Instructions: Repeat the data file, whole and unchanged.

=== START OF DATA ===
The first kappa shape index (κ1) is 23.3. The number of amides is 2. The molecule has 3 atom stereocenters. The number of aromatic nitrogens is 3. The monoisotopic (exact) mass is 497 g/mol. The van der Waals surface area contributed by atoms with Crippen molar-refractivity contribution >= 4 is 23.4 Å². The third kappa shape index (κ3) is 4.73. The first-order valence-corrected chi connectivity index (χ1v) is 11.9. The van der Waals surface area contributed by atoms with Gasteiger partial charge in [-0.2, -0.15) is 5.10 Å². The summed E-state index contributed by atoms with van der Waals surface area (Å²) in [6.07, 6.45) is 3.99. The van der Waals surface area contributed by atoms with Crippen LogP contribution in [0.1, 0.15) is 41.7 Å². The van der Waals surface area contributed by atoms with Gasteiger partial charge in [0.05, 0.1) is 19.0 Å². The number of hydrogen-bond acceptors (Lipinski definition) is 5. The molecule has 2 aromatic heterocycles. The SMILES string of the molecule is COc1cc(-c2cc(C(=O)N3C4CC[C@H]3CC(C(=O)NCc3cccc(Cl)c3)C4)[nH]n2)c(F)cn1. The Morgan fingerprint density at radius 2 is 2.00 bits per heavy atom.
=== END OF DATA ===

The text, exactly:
The first kappa shape index (κ1) is 23.3. The number of amides is 2. The molecule has 3 atom stereocenters. The number of aromatic nitrogens is 3. The monoisotopic (exact) mass is 497 g/mol. The van der Waals surface area contributed by atoms with Crippen molar-refractivity contribution >= 4 is 23.4 Å². The third kappa shape index (κ3) is 4.73. The first-order valence-corrected chi connectivity index (χ1v) is 11.9. The van der Waals surface area contributed by atoms with Gasteiger partial charge in [-0.2, -0.15) is 5.10 Å². The summed E-state index contributed by atoms with van der Waals surface area (Å²) in [6.07, 6.45) is 3.99. The van der Waals surface area contributed by atoms with Crippen LogP contribution in [0.1, 0.15) is 41.7 Å². The van der Waals surface area contributed by atoms with Gasteiger partial charge in [0.05, 0.1) is 19.0 Å². The number of hydrogen-bond acceptors (Lipinski definition) is 5. The molecule has 2 aromatic heterocycles. The SMILES string of the molecule is COc1cc(-c2cc(C(=O)N3C4CC[C@H]3CC(C(=O)NCc3cccc(Cl)c3)C4)[nH]n2)c(F)cn1. The Morgan fingerprint density at radius 2 is 2.00 bits per heavy atom.